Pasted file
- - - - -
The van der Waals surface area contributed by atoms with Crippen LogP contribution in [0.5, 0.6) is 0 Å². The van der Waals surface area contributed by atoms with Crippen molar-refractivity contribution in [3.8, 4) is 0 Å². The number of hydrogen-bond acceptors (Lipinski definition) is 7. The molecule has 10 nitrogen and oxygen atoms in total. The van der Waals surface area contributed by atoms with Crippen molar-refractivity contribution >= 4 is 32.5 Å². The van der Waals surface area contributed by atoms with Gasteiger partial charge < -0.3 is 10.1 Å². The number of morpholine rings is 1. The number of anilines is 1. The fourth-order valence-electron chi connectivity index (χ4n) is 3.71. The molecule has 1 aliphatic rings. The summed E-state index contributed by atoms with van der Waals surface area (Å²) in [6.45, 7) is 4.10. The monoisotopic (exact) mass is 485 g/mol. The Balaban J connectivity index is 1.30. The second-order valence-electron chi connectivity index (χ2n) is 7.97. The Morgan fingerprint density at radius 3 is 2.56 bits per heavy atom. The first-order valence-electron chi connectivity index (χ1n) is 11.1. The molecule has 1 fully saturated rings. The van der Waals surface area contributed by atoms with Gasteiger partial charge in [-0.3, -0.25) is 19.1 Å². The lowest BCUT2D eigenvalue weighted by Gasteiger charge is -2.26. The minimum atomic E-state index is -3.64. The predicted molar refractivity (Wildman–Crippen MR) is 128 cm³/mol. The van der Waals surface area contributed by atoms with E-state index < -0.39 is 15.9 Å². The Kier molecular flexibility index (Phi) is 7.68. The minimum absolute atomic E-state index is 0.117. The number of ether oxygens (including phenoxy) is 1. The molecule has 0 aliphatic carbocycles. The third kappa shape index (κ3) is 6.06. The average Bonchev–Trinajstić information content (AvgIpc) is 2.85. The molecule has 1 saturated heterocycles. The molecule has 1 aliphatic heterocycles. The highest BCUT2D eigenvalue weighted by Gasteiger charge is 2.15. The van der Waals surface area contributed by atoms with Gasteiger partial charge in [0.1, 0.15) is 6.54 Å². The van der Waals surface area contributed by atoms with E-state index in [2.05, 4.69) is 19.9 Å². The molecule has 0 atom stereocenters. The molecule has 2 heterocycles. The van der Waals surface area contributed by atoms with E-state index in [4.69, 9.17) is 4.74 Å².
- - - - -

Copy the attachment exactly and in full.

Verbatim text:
The van der Waals surface area contributed by atoms with Crippen LogP contribution in [0.5, 0.6) is 0 Å². The van der Waals surface area contributed by atoms with Crippen molar-refractivity contribution in [3.8, 4) is 0 Å². The number of hydrogen-bond acceptors (Lipinski definition) is 7. The molecule has 10 nitrogen and oxygen atoms in total. The van der Waals surface area contributed by atoms with Crippen molar-refractivity contribution >= 4 is 32.5 Å². The van der Waals surface area contributed by atoms with Gasteiger partial charge < -0.3 is 10.1 Å². The number of morpholine rings is 1. The number of anilines is 1. The fourth-order valence-electron chi connectivity index (χ4n) is 3.71. The molecule has 1 aliphatic rings. The summed E-state index contributed by atoms with van der Waals surface area (Å²) in [6.45, 7) is 4.10. The monoisotopic (exact) mass is 485 g/mol. The Balaban J connectivity index is 1.30. The second-order valence-electron chi connectivity index (χ2n) is 7.97. The Morgan fingerprint density at radius 3 is 2.56 bits per heavy atom. The first-order valence-electron chi connectivity index (χ1n) is 11.1. The molecule has 1 fully saturated rings. The van der Waals surface area contributed by atoms with Gasteiger partial charge in [-0.3, -0.25) is 19.1 Å². The lowest BCUT2D eigenvalue weighted by Gasteiger charge is -2.26. The minimum atomic E-state index is -3.64. The predicted molar refractivity (Wildman–Crippen MR) is 128 cm³/mol. The van der Waals surface area contributed by atoms with E-state index < -0.39 is 15.9 Å². The Kier molecular flexibility index (Phi) is 7.68. The minimum absolute atomic E-state index is 0.117. The number of ether oxygens (including phenoxy) is 1. The molecule has 0 aliphatic carbocycles. The third kappa shape index (κ3) is 6.06. The average Bonchev–Trinajstić information content (AvgIpc) is 2.85. The molecule has 1 saturated heterocycles. The molecule has 1 aliphatic heterocycles. The highest BCUT2D eigenvalue weighted by Gasteiger charge is 2.15. The van der Waals surface area contributed by atoms with Gasteiger partial charge in [0.1, 0.15) is 6.54 Å². The van der Waals surface area contributed by atoms with E-state index in [2.05, 4.69) is 19.9 Å². The molecule has 0 atom stereocenters. The molecule has 2 heterocycles. The van der Waals surface area contributed by atoms with E-state index in [4.69, 9.17) is 4.74 Å².